Not just for looks
Post Independent Staff
Glenwood Springs, CO Colorado
CARBONDALE, Colorado ” Everybody’s got to eat.
And that’s exactly who ceramist Steven Colby is making work for.
Sitting in his studio, he was passionate, sure about one thing ” these are pieces for the masses.
“I wanted to be able to put my work in a lots of hands, in lots of homes,” he said.
He also had a huge smile.
That’s because, for all his emotion-filled words, Colby, 31, is also just a friendly guy. His functional cups and bowls show it. Their heftiness and soft colors are fun and inviting. Their designs are simple, easily-understood. The air about them is useful, not delicate.
They’re proletariat pots, so to speak.
“This isn’t ‘capital A’ art,” Colby said, still smiling.
The accessible, user-friendly nature of clay is why he got turned onto it in the first place. Before he started ceramics a dozen years ago, he was a painter, one who created flat fields of color and landscapes. In a way, he was doing much the same kind of stuff he does now, only stretched out onto a canvas. It, too, was meant to be easily digested. Being a New Englander, he went to New York’s Alfred State College to further his painting. It didn’t take long, though, for him to find the ceramics department and get hit by its power. He realized then he could either make work for the limited slice of society that could afford a $10,000 painting or he could be working for those who could buy at $20 cup.
He knew who he felt more comfortable around.
In his mid-twenties, he came to Carbondale to work for its Clay Center. He ended up sticking around here, settling in, getting a job at Strange Imports and, eventually, getting married. After five years, he could see his work was evolving, but it wasn’t his livelihood. He wanted something bigger.
“This is a hard valley to be in if you’re just practicing the daily grind,” he explained. “And I moved here to be a potter.”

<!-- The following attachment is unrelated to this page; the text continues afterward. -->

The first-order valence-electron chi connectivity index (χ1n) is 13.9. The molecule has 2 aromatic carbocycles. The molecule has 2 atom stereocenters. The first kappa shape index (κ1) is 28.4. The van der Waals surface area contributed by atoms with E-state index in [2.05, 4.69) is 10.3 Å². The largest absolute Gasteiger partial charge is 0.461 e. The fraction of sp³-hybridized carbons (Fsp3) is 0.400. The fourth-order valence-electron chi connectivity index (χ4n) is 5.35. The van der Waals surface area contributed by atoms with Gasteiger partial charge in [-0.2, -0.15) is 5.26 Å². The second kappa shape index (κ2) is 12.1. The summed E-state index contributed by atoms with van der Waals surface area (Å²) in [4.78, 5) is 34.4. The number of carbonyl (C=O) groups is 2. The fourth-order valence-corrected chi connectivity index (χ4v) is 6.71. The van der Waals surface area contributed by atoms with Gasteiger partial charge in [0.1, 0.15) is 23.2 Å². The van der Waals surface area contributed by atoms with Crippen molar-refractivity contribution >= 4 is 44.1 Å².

So he decided to do just that. A year ago, he gave notice at his job and soon was being creative on a professional level. These days, he teaches an occasional class at Colorado Mountain College, sells his stuff at the Aspen Saturday Market, and works two days a week at the Harvey Meadows Gallery at Aspen Highlands ski area. Of course, this isn’t a strictly romantic existence. Sometimes he has to be artistic when he doesn’t feel like it. Sometimes people will love something he knows isn’t his best work. Still, exploring clay, working six days a week in his studio, he looks like he’s right where he wants to be.
“It’s the only thing that’s ever made sense to me,” he said, of art.
He showed off a few of his newest pieces ” heavy, terra-cotta plates and wide-mouthed cups. The plates were decorated with simple flowers, painted thickly and looking like hard candy. The cups were white on the inside ” as he wants people to see what they’re drinking. For the most part, his dinnerware gets the same treatment. White (albeit a dappled and layered white) seems the most useful for people eating, he thinks, while his serving platters can get a little more crazy.
With all of them, he doesn’t use glaze. The paint is all ceramic slip which has been dyed earthy tones. Instead of adding a highly glossy surface, he’s simply adding more clay. The process, which takes place while his work is still wet, is his way of simplifying his stuff, making it more durable and thick in the process. It also takes away any surprises (pleasant or otherwise) that glaze might go through during a firing. This is about as far as he can get from a sweet and fragile little porcelain saucer.
That’s just how he wants it.
Making pottery with an “everydayness” might not be glamorous, but that is the tradition he honors. Forever and always people will need ceramic wear that really works. That’s a challenge he takes to heart.
“I find that my job is to make those objects as beautiful as possible and make it with sincerity,” he said.
And as he explained before, it’s just too tough to live here if you’re not doing the job you want to.
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